Paris Improved

Trip Start May 22, 2005
1
5
39
Trip End Aug 09, 2005


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Tuesday, June 7, 2005

June 3
We slept in this morning after our long day of travel. Once up, we headed to the Metro station on our way to Pere Lachaise Cemetary. The cemetary was huge, more like a park, and easy to get lost in. After wandering around for a while we found our way to Jim Morrison's grave, which was the only one with a security fence and guard. After snapping a few pictures and paying our respects (one girl there lit a candle), we headed off in search of Oscar Wilde. His monument is quite strange -- large but very stylized. All over the front people have left red kisses (see picture). It started to cloud over and so we decided to head to the Louvre. However, after a bite to eat the sky cleared up so we made our way through the Tuilleries and down the Champs Elysees, which is the road leading to the Arc de Triomphe. We took a long walk to get to the Arc. All along the Champs Elysees there were booths being set up for the exhibition Paris was hosting in hopes of winning the Olympic bid for 2012. The Eiffel Tower was our next stop and, though we decided that going up to the top was not necessary for us, it was amazing to see the structure close up. (R: Personally I think that it is quite ugly up close. But it was fun nonetheless.) Next we boarded the metro for the Pantheon. The inside is filled with incredible frescoes and the soaring dome is quite a site. We went down into the crypt, where notable Frenchmen Victor Hugo and Alexander Dumas are entombed. We also saw Foucault's Pendulum, which hangs from the ceiling of the centre dome and proves that the earth rotates. We walked up to Notre Dame Cathedral and were lucky enough to catch the choir singing and a mass in progress. It was kind of weird that hundreds of people circulate the building while a few faithful are attending service. After an extremely busy day we headed back to the hotel for a rest.

June 4
Today we took the metro to Versailles, the site of one of the largest French palaces. The palace was swamped with tourists, and this wasn't even the busy season yet. The building was amazing, but the intricacy of detail that was contained in the Pantheon and Notre Dame was missing. It was as though the palace was meant to shock you into awe due to its size. However it was impressive, nonetheless. It was neat to see where so many French kings have lived and how lavish their lifestyle must have been. Kevin was figuring that any servant who had to go from one end of Versailles to the other on an errand must have been ready to throw in the towel -- it would take at least 20 minutes at a run! It was also interesting to see the Hall of Mirrors (though it is still under restoration), where the Treaty of Versailles was signed. After a leisurely day we had a nice dinner and called it quits.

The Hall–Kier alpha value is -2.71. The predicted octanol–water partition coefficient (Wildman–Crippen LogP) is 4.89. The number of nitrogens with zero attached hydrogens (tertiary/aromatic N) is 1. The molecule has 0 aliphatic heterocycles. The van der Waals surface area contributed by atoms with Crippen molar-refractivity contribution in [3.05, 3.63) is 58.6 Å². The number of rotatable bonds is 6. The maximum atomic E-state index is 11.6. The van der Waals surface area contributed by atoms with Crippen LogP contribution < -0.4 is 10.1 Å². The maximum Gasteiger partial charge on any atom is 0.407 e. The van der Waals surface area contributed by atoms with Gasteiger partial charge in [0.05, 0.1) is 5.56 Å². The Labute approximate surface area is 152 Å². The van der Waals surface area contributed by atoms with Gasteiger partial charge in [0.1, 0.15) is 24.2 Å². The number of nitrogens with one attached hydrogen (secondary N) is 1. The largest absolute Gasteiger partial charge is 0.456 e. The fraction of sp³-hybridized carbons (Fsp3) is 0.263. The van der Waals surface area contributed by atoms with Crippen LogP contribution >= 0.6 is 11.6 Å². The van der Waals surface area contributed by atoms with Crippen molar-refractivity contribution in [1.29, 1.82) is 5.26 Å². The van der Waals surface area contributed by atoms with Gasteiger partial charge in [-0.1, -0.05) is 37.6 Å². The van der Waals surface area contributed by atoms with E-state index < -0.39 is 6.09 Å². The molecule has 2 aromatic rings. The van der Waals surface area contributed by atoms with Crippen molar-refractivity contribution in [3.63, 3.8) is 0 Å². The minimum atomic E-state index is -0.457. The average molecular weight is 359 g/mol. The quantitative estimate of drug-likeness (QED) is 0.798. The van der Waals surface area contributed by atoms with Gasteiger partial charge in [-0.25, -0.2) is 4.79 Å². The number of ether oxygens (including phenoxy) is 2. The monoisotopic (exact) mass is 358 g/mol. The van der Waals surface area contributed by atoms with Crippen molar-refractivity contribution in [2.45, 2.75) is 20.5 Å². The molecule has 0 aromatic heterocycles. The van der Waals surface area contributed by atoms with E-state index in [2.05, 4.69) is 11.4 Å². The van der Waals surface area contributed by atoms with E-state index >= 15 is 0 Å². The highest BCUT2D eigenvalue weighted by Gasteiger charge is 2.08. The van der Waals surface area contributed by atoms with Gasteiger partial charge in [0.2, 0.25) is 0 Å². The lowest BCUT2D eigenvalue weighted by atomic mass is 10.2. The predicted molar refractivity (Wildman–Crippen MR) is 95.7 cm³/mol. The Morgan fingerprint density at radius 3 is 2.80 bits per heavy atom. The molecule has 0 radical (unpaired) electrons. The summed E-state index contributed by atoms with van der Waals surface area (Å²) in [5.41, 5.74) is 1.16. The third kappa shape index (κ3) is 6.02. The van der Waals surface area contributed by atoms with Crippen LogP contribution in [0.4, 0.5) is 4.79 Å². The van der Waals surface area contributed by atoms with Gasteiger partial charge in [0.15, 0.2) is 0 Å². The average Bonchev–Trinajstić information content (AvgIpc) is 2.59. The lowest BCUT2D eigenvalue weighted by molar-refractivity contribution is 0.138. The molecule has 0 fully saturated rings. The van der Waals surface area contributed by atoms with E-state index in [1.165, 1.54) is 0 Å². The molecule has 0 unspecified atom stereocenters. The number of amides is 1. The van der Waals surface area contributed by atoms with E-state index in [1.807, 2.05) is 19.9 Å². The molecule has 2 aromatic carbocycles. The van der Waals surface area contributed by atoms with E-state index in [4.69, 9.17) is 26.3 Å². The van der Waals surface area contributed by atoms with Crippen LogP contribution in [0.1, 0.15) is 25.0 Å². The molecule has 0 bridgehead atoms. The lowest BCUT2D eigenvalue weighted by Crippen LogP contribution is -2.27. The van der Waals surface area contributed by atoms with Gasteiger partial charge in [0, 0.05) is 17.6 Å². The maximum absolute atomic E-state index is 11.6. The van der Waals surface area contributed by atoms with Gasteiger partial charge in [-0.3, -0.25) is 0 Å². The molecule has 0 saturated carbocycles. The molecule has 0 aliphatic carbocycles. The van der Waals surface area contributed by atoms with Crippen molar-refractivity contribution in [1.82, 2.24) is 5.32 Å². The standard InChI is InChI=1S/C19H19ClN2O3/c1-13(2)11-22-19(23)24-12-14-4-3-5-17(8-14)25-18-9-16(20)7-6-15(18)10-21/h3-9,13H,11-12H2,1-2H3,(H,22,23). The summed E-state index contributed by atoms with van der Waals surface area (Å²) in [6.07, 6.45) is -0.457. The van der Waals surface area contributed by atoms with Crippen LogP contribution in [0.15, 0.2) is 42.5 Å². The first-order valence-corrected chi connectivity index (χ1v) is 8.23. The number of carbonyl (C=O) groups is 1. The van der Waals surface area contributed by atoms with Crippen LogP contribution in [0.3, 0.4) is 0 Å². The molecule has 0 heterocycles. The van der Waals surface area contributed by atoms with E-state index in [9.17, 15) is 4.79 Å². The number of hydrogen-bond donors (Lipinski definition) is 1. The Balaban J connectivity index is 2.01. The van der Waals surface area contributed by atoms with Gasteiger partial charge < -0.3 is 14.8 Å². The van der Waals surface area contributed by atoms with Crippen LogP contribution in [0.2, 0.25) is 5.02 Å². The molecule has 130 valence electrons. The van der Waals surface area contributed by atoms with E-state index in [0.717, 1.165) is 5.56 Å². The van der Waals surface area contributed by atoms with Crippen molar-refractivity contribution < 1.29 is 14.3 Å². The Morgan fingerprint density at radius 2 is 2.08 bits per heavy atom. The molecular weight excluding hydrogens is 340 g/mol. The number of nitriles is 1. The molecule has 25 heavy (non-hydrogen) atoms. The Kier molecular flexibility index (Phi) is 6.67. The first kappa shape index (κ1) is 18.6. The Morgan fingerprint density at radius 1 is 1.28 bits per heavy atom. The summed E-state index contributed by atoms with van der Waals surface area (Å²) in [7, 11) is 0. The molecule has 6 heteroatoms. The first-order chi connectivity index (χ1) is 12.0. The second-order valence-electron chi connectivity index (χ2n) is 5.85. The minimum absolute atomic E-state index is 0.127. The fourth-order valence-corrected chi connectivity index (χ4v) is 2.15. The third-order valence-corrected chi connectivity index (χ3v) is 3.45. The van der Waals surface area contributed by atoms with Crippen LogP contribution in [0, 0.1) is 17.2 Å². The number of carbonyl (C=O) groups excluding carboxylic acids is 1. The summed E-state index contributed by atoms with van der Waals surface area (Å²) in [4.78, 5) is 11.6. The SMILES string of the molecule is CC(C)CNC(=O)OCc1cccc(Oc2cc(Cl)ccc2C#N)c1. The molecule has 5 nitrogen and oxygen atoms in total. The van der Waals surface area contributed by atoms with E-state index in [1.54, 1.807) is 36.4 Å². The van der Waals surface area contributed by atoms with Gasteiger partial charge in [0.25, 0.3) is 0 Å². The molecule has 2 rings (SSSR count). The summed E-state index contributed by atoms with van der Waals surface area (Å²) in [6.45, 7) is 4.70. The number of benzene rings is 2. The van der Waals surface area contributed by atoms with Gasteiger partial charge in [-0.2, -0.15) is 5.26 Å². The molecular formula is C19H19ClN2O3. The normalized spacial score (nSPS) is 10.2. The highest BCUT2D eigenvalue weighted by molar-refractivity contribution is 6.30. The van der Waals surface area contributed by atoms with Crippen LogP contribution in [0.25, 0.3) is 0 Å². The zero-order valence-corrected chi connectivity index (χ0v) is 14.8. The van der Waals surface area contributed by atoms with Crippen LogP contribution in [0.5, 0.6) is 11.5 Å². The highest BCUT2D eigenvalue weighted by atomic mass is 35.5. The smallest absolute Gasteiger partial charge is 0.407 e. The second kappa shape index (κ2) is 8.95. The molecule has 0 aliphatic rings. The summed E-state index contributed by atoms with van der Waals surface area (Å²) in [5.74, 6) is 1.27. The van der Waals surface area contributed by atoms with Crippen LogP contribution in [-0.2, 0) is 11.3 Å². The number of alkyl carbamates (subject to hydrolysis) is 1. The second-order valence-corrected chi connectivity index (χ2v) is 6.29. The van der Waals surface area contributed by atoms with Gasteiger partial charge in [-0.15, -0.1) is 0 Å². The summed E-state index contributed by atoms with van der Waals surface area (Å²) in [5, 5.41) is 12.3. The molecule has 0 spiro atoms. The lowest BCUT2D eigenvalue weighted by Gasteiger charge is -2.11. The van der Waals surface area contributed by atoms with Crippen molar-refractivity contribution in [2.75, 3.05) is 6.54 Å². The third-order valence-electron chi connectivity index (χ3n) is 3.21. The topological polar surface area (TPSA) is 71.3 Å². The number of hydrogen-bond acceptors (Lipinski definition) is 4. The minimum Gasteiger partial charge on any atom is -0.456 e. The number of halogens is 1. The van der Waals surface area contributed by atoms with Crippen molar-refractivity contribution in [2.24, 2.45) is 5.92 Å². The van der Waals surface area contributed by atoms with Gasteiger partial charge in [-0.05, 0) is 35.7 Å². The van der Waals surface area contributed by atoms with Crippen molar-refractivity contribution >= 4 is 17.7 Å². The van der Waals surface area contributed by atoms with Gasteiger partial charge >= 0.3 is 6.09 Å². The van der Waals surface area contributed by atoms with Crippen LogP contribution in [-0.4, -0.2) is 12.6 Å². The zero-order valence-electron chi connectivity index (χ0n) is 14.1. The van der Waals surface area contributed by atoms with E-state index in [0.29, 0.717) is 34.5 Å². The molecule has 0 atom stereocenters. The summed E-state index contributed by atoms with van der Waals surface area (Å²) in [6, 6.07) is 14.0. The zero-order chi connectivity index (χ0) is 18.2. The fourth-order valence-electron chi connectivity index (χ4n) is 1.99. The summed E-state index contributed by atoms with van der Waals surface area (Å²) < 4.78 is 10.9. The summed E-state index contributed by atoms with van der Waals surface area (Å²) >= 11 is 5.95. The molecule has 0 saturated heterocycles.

June 5
Today we went to the Lourvre for free, due to it being the first Sunday of the month. The line was long when we arrived at 10:00 a.m., but got ridiculously long as the day progressed -- seriously a mile long. The Louvre is almost too vast to comprehend in one visit. There is so much to see that your brain stops processing information after about an hour or two. We did take in the "big" exhibits: the Mona Lisa, the Venus de Milo, the chambers of Napoleon III, and the Code of Hammurabi which Kevin thought was cool. Rebecca particularly enjoyed the Egyptian antiquities, such as the statue of Ahkenaten. Although there are endless fascinating things in the Louvre, it got far too crowded as the day progressed and we ducked out around 2:00 p.m. We found a wonderful curry place for dinner and gorged ourselves on delicious, delicious food. That evening we walked around the neighbourhood we were in (we had changed hotels that morning) and enjoyed the sites and sounds (but not the smells because a lot of Paris smells like pee -- no kidding, we saw men peeing on the streets in broad daylight -- so sophisticated!). Good night.

June 6
Our last day in Paris was a lazy sort of day. We started off mid-morning for Saint Sulpice, which was one of the most beautiful churches so far (K: the most beautiful church so far). Here we saw many interesting statues, very different from the ones in Notre Dame, for example. There was a statue of Mary (which one?) surrounded by children (whose children we weren't quite sure). There was also a tablet commemorating the "scientific" obelisk with quite a lot of the inscription gouged away. What does the church hide? No one knows. (insert evil laugh here). Next we went to Sacre Coeur on Montmartre, the highest point in Paris (even higher than the Eiffel Tower). The view was stunning, even though it was hazy. There was an interesting old artist who informed us that he had been to Canada and knew where we were from. He told us about a statue of Quasimodo that was on the Sacre Coeur church, though he himself had only been told about it the previous year. (see picture) Another busy day of sightseeing was over. Au revoir, Paris, next stop, Amsterdam!
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